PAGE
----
Think of A as a vector pointing someplace in a 5 dimensional space. Got that? It points somewhere.
Now, in 5 dimensions, we could imagine 5 axis vectors, all pointing in orthogonal directions to each other. We could now align ONE of those axes with the vector we just saw described in A. That leaves 4 other axis vectors all orthogonal to the vector A.
Now, typically, in 5 dimensions, we could imagine 5 axes, each one defined by the vectors comprising columns of the matrix eye(5).
1 0 0 0 0
0 1 0 0 0
0 0 1 0 0
0 0 0 1 0
0 0 0 0 1
So each row (or coliumn, for that matter) can be viewed as a vector pointing along one axis of a 5 dimensional cartesian space. Together, they span a 5 dimensional space, so any vector in that space can be represented as some linear combinations of the columns of eye(5).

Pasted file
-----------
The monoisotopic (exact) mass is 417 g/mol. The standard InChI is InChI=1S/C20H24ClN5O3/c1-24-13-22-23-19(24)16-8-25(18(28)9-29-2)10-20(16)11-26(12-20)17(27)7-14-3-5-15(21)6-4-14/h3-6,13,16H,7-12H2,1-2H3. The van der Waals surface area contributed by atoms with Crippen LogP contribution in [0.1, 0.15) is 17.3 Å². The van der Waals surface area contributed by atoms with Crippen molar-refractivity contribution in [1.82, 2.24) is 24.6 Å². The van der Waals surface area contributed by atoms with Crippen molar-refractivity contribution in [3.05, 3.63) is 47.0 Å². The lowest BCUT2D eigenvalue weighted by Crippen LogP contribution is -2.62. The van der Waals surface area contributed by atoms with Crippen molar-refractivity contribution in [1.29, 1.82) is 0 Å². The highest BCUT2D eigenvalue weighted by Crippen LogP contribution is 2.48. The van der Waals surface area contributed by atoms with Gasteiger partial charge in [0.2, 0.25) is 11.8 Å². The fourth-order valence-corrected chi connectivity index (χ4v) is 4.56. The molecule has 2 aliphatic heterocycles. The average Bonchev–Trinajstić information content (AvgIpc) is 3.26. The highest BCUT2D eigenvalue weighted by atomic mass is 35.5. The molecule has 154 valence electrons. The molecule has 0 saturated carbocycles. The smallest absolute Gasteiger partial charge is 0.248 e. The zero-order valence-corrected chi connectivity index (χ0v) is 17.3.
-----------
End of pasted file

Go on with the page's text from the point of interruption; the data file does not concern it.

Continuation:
But if we then rotated our R^5 space, so that one of those vectors were pointing in the same direction as the vector A, then the other axis vectors must also change, so that all were orthogonal to A.
A = [1 2 3 4 5]
1 2 3 4 5
B = null(A)
-0.26968 -0.40452 -0.53936 -0.6742
0.93591 -0.096129 -0.12817 -0.16021
-0.096129 0.85581 -0.19226 -0.24032
-0.12817 -0.19226 0.74366 -0.32043
-0.16021 -0.24032 -0.32043 0.59946
The columns of B are all orthogonal to the vector A. They can be viewed as together with A, an orthogonal set of vectors that still span the space. Clearly, you can see that A kills off any of the columns of B. (Ignoring the floating point trash that results.)
-2.2204e-16 2.2204e-16 -4.4409e-16 8.8818e-16
Essentially, whatever set of vectors you have in the rows of A, null finds a set of vectors that are orthogonal to the rows of A.
A realy good explanation of all this would also include an explanation of what orth does, as sort of the complement to null. But the best explanation would involve a course in linear algebra, and a good understanding of tools like SVD or possibly QR, to understand how those tools can be used to derive what null and orth produce.
I really wanted to add a wiki reference in this. It was hard not to do so. Sigh.